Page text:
Douglas County High Point Trip Report

Mount Thielsen (9,182 ft)

Date: July 5, 2003
Author: Dean Molen

We drove up to a rest area near Beaver Marsh on highway 97 and near midnight and slept in our vehicles, Bob in his luxurious 4Runner and myself in the backseat of my Honda Accord (yeah, you can sleep anywhere if you're tired enough). We were up fixing breakfast on my backpacker stove and soon were on the way to Mount Thielsen, which towered above the rest area to the east. We stopped enroute several times to take pictures of it in the early morning light as we headed up OR 138 towards Crater Lake and Diamond Lake. The trailhead is just off the highway and is a Northwest Forest Pass fee area (it has a nice potty of course, Northwest Forest Pass dollars at work).

The sign says 4 miles to the PCT and we covered those relatively monotonous but well graded miles in about 90 minutes. Once you connect with the PCT, you begin following the ridge up the mountain. A trail of sorts takes you up to 8000 feet and then it gets a little sketchy at times, mainly class 2 with occasional class 3 scramble spots, none of it difficult. Finally we came to the base of a couloir on the western side and followed it up to where you could get to the final 80 feet of Mount Thielsen.

Without much hesitation, Bob figured out a route up the class 4 rock and scrambled nicely to the top. I, on the other hand, was a little more reluctant and didn't want to follow Bob's route up. I actually wasn't worried about the getting up, I was more worried about the getting down. Then along came Jeff and his dad. Jeff took a different route up and that was the route I went up, with Jeff acting as a guide on his second climb back to the summit (just for me, thanks Jeff), pointing a few hand and footholds out to me both on the way up and the way down.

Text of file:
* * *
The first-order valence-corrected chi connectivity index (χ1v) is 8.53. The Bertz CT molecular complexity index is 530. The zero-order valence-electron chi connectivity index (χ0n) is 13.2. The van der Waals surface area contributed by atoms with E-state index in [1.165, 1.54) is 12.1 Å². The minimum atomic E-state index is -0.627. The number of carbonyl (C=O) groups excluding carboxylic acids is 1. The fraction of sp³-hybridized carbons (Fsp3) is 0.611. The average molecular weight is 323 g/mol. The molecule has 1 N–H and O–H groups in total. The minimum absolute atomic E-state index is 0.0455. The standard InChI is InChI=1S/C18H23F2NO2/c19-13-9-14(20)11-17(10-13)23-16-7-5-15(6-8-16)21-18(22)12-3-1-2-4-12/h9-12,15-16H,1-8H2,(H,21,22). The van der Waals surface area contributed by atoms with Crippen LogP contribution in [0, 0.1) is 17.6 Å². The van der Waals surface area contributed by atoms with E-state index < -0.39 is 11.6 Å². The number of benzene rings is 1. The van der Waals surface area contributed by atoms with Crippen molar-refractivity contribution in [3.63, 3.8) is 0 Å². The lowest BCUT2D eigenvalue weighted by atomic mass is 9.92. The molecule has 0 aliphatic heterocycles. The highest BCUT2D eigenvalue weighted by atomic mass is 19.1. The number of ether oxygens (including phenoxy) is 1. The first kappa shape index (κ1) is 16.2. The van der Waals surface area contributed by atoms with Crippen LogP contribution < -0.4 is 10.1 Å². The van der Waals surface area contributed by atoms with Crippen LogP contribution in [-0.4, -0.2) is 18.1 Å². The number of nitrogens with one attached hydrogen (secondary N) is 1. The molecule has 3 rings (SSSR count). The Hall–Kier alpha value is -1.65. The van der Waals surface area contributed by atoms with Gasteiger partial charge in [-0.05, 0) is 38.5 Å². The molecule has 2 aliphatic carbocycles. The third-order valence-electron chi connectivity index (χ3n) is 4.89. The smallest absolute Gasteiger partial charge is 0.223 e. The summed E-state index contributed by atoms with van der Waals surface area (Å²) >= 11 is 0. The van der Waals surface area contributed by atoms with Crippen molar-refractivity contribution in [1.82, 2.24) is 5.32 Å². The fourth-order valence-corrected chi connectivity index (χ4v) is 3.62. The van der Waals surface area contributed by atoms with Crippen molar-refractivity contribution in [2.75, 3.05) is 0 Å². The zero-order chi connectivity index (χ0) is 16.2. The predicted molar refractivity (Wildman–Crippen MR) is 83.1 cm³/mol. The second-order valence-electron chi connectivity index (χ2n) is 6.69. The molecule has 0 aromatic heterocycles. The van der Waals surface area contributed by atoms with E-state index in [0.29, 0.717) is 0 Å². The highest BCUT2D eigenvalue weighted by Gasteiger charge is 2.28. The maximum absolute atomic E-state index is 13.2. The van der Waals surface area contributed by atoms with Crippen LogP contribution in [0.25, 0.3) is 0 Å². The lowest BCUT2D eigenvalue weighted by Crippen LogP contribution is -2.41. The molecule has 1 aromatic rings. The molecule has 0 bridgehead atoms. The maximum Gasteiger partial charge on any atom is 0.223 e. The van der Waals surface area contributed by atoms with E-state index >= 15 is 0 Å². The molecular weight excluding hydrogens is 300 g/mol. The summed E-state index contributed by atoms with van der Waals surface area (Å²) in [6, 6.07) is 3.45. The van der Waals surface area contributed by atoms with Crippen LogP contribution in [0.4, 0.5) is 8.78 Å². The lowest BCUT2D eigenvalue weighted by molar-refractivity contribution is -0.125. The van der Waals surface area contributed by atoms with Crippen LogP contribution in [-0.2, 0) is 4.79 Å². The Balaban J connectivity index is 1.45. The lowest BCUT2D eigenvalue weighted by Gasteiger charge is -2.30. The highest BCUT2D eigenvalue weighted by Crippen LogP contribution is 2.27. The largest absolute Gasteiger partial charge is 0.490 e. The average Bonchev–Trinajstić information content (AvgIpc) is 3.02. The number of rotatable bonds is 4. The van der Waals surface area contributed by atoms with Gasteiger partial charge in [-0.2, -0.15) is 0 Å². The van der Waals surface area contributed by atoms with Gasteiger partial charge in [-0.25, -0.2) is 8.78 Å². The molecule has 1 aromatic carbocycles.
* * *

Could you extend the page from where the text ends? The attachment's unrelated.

Hooray, stick a fork in it, I wouldn't have to come back to do this one. The summit area itself is relatively comfortable and as mentioned in a previous report, there are two pipe-like containers on the summit. One is locked and the other was open on one end with lots of scraps of paper and a red pen which I used to put my name on one of those paper scraps. Not a real long term solution but always fun to sign a register. I covered the summit (very easy to do) from side to side and after I was satisfied that both Douglas and Klamath county lines were covered, I shook hands with Jeff (neat young guy from Ohio) and with him pointing out a couple of key foot holds near the bottom of the route that we down-climbed, I was soon getting high fives from my fearless friend, Bob Bolton.

Every county I've had the pleasure to do with Bob has been nothing but fun; he loves this stuff as much as I do. One sad note is I didn't take my camera or GPS to the summit, both sat snugly in my daypack, lost in the excitement of the moment. That little 80 feet was probably the most exposure I've had to this point in the mountains recently. In retrospect, I don't think I'd have any problem doing it again although I never want to.

Bob and I spent over an hour on our lofty perch and Bob scooted over to the extension of the ridge on the east side and I took a few pictures of him sitting out on its airy heights. Great views in all directions, Shasta to the south and the Sisters to the north. We could see the caldera of Crater Lake although I couldn't see the water. "Unbelievable" high point adventure. Then we made our way carefully down the top 1000 feet until we were pretty much back on a trail of sorts (lots of scree).

Tons of Kodak moments on this mountain and I'll soon have quite a few pictures of it posted in my Oregon Fototime album (link below). Thanks to Bob for his prodding of me on the final 80 feet, he really was the reason I made the summit.

Four hours up and three hours back to the car. Take mosquito repellent for the lower trail area and plenty of water. A five-star county HP, in my opinion.